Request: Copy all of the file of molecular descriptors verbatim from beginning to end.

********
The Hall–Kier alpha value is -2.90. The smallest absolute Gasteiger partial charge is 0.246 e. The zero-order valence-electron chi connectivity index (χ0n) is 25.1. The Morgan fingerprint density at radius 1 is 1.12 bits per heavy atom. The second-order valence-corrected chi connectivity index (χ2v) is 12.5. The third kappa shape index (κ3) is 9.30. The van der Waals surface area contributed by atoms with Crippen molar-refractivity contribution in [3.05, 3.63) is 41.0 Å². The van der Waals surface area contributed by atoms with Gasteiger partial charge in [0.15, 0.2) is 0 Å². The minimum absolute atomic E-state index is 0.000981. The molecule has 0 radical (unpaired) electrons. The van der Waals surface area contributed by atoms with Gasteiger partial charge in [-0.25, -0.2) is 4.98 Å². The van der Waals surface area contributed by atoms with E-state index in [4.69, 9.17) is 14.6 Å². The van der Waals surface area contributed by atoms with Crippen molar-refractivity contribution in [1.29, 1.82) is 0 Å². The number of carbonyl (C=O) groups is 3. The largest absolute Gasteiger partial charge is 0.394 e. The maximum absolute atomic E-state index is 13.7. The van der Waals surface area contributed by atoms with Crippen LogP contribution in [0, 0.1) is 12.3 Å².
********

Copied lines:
The Hall–Kier alpha value is -2.90. The smallest absolute Gasteiger partial charge is 0.246 e. The zero-order valence-electron chi connectivity index (χ0n) is 25.1. The Morgan fingerprint density at radius 1 is 1.12 bits per heavy atom. The second-order valence-corrected chi connectivity index (χ2v) is 12.5. The third kappa shape index (κ3) is 9.30. The van der Waals surface area contributed by atoms with Crippen molar-refractivity contribution in [3.05, 3.63) is 41.0 Å². The van der Waals surface area contributed by atoms with Gasteiger partial charge in [0.15, 0.2) is 0 Å². The minimum absolute atomic E-state index is 0.000981. The molecule has 0 radical (unpaired) electrons. The van der Waals surface area contributed by atoms with Gasteiger partial charge in [-0.25, -0.2) is 4.98 Å². The van der Waals surface area contributed by atoms with E-state index in [4.69, 9.17) is 14.6 Å². The van der Waals surface area contributed by atoms with Crippen molar-refractivity contribution in [1.29, 1.82) is 0 Å². The number of carbonyl (C=O) groups is 3. The largest absolute Gasteiger partial charge is 0.394 e. The maximum absolute atomic E-state index is 13.7. The van der Waals surface area contributed by atoms with Crippen LogP contribution in [0, 0.1) is 12.3 Å².